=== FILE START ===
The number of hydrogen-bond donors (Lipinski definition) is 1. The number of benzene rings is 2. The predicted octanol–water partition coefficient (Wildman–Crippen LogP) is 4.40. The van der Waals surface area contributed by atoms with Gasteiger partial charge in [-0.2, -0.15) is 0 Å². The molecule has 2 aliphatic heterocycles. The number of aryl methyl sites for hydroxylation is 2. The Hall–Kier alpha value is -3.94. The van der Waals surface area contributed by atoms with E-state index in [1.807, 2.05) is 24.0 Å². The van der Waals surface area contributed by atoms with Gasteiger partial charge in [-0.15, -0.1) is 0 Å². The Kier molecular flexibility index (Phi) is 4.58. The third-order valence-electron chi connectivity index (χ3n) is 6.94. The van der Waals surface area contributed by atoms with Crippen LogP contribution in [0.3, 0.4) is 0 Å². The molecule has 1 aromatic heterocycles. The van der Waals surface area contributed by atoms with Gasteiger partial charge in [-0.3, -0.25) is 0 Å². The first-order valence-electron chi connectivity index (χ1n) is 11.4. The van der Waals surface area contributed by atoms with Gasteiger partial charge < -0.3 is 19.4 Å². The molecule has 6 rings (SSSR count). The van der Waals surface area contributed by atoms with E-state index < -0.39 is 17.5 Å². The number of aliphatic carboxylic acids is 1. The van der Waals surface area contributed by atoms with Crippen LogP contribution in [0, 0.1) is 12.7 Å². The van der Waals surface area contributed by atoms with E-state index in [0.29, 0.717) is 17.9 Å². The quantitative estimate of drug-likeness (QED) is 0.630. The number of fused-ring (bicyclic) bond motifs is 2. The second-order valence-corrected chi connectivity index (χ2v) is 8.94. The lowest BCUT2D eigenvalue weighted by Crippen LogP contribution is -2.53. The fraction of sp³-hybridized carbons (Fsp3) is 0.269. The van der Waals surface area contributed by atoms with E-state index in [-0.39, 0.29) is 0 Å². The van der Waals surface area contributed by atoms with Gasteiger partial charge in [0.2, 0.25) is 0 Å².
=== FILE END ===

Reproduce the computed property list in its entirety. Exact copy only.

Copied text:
The number of hydrogen-bond donors (Lipinski definition) is 1. The number of benzene rings is 2. The predicted octanol–water partition coefficient (Wildman–Crippen LogP) is 4.40. The van der Waals surface area contributed by atoms with Gasteiger partial charge in [-0.2, -0.15) is 0 Å². The molecule has 2 aliphatic heterocycles. The number of aryl methyl sites for hydroxylation is 2. The Hall–Kier alpha value is -3.94. The van der Waals surface area contributed by atoms with E-state index in [1.807, 2.05) is 24.0 Å². The van der Waals surface area contributed by atoms with Gasteiger partial charge in [-0.15, -0.1) is 0 Å². The Kier molecular flexibility index (Phi) is 4.58. The third-order valence-electron chi connectivity index (χ3n) is 6.94. The van der Waals surface area contributed by atoms with Crippen LogP contribution in [0.3, 0.4) is 0 Å². The molecule has 1 aromatic heterocycles. The van der Waals surface area contributed by atoms with Gasteiger partial charge in [-0.3, -0.25) is 0 Å². The first-order valence-electron chi connectivity index (χ1n) is 11.4. The van der Waals surface area contributed by atoms with Gasteiger partial charge < -0.3 is 19.4 Å². The molecule has 6 rings (SSSR count). The van der Waals surface area contributed by atoms with E-state index < -0.39 is 17.5 Å². The number of aliphatic carboxylic acids is 1. The van der Waals surface area contributed by atoms with Crippen LogP contribution in [0, 0.1) is 12.7 Å². The van der Waals surface area contributed by atoms with E-state index in [0.29, 0.717) is 17.9 Å². The quantitative estimate of drug-likeness (QED) is 0.630. The number of fused-ring (bicyclic) bond motifs is 2. The second-order valence-corrected chi connectivity index (χ2v) is 8.94. The lowest BCUT2D eigenvalue weighted by Crippen LogP contribution is -2.53. The fraction of sp³-hybridized carbons (Fsp3) is 0.269. The van der Waals surface area contributed by atoms with E-state index in [-0.39, 0.29) is 0 Å². The van der Waals surface area contributed by atoms with Gasteiger partial charge in [0.2, 0.25) is 0 Å².